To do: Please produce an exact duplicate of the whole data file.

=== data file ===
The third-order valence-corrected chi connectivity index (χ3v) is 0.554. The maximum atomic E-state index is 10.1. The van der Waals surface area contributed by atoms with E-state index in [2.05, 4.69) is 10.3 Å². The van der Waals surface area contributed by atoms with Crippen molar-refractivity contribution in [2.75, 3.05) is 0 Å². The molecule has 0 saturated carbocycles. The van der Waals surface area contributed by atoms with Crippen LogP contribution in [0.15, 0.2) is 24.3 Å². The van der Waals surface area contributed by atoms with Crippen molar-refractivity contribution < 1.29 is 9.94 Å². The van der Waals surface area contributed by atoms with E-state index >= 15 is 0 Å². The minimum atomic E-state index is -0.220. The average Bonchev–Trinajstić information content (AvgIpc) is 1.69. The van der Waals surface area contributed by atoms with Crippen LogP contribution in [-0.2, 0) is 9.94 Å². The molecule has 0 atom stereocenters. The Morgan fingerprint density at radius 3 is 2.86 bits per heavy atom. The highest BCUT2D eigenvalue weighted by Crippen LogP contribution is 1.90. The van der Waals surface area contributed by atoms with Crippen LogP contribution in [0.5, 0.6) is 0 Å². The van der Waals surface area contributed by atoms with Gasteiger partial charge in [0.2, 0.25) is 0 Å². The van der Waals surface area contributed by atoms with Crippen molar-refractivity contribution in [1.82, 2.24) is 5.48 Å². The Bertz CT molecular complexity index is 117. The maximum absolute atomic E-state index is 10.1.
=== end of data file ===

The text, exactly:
The third-order valence-corrected chi connectivity index (χ3v) is 0.554. The maximum atomic E-state index is 10.1. The van der Waals surface area contributed by atoms with E-state index in [2.05, 4.69) is 10.3 Å². The van der Waals surface area contributed by atoms with Crippen molar-refractivity contribution in [2.75, 3.05) is 0 Å². The molecule has 0 saturated carbocycles. The van der Waals surface area contributed by atoms with Crippen LogP contribution in [0.15, 0.2) is 24.3 Å². The van der Waals surface area contributed by atoms with Crippen molar-refractivity contribution < 1.29 is 9.94 Å². The van der Waals surface area contributed by atoms with E-state index >= 15 is 0 Å². The minimum atomic E-state index is -0.220. The average Bonchev–Trinajstić information content (AvgIpc) is 1.69. The van der Waals surface area contributed by atoms with Crippen LogP contribution in [-0.2, 0) is 9.94 Å². The molecule has 0 atom stereocenters. The Morgan fingerprint density at radius 3 is 2.86 bits per heavy atom. The highest BCUT2D eigenvalue weighted by Crippen LogP contribution is 1.90. The van der Waals surface area contributed by atoms with Crippen LogP contribution in [0.5, 0.6) is 0 Å². The van der Waals surface area contributed by atoms with Gasteiger partial charge in [0.2, 0.25) is 0 Å². The van der Waals surface area contributed by atoms with Crippen molar-refractivity contribution in [1.82, 2.24) is 5.48 Å². The Bertz CT molecular complexity index is 117. The maximum absolute atomic E-state index is 10.1.